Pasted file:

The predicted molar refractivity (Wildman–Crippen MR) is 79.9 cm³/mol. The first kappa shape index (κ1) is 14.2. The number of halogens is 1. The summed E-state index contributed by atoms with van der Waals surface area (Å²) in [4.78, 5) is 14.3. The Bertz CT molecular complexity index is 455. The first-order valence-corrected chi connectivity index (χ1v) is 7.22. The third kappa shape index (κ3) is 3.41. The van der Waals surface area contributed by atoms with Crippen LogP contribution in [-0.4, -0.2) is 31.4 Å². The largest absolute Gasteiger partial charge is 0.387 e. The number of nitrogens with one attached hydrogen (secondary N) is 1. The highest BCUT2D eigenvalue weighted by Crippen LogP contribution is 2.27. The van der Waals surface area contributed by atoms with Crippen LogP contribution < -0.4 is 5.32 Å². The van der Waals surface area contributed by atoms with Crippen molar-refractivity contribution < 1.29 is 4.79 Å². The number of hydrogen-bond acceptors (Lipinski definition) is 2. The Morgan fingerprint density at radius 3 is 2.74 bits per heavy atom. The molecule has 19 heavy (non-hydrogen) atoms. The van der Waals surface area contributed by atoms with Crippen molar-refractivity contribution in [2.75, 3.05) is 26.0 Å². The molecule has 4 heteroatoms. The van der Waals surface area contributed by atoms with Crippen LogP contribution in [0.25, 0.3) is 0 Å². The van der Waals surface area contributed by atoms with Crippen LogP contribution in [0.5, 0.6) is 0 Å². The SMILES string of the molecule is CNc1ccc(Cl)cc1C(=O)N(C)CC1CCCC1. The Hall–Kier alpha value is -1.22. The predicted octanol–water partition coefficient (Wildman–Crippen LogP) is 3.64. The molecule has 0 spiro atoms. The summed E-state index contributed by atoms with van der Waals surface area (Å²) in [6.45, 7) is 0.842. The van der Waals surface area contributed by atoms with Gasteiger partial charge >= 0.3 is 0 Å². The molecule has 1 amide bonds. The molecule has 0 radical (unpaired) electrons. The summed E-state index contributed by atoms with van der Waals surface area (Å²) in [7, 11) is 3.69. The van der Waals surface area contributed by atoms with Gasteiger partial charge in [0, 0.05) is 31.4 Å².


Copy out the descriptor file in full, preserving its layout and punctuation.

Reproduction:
The predicted molar refractivity (Wildman–Crippen MR) is 79.9 cm³/mol. The first kappa shape index (κ1) is 14.2. The number of halogens is 1. The summed E-state index contributed by atoms with van der Waals surface area (Å²) in [4.78, 5) is 14.3. The Bertz CT molecular complexity index is 455. The first-order valence-corrected chi connectivity index (χ1v) is 7.22. The third kappa shape index (κ3) is 3.41. The van der Waals surface area contributed by atoms with Crippen LogP contribution in [-0.4, -0.2) is 31.4 Å². The largest absolute Gasteiger partial charge is 0.387 e. The number of nitrogens with one attached hydrogen (secondary N) is 1. The highest BCUT2D eigenvalue weighted by Crippen LogP contribution is 2.27. The van der Waals surface area contributed by atoms with Crippen LogP contribution < -0.4 is 5.32 Å². The van der Waals surface area contributed by atoms with Crippen molar-refractivity contribution < 1.29 is 4.79 Å². The number of hydrogen-bond acceptors (Lipinski definition) is 2. The Morgan fingerprint density at radius 3 is 2.74 bits per heavy atom. The molecule has 19 heavy (non-hydrogen) atoms. The van der Waals surface area contributed by atoms with Crippen molar-refractivity contribution in [2.75, 3.05) is 26.0 Å². The molecule has 4 heteroatoms. The van der Waals surface area contributed by atoms with Crippen LogP contribution in [0.25, 0.3) is 0 Å². The van der Waals surface area contributed by atoms with Crippen LogP contribution in [0.5, 0.6) is 0 Å². The SMILES string of the molecule is CNc1ccc(Cl)cc1C(=O)N(C)CC1CCCC1. The Hall–Kier alpha value is -1.22. The predicted octanol–water partition coefficient (Wildman–Crippen LogP) is 3.64. The molecule has 0 spiro atoms. The summed E-state index contributed by atoms with van der Waals surface area (Å²) in [6.45, 7) is 0.842. The van der Waals surface area contributed by atoms with Gasteiger partial charge >= 0.3 is 0 Å². The molecule has 1 amide bonds. The molecule has 0 radical (unpaired) electrons. The summed E-state index contributed by atoms with van der Waals surface area (Å²) in [7, 11) is 3.69. The van der Waals surface area contributed by atoms with Gasteiger partial charge in [0, 0.05) is 31.4 Å².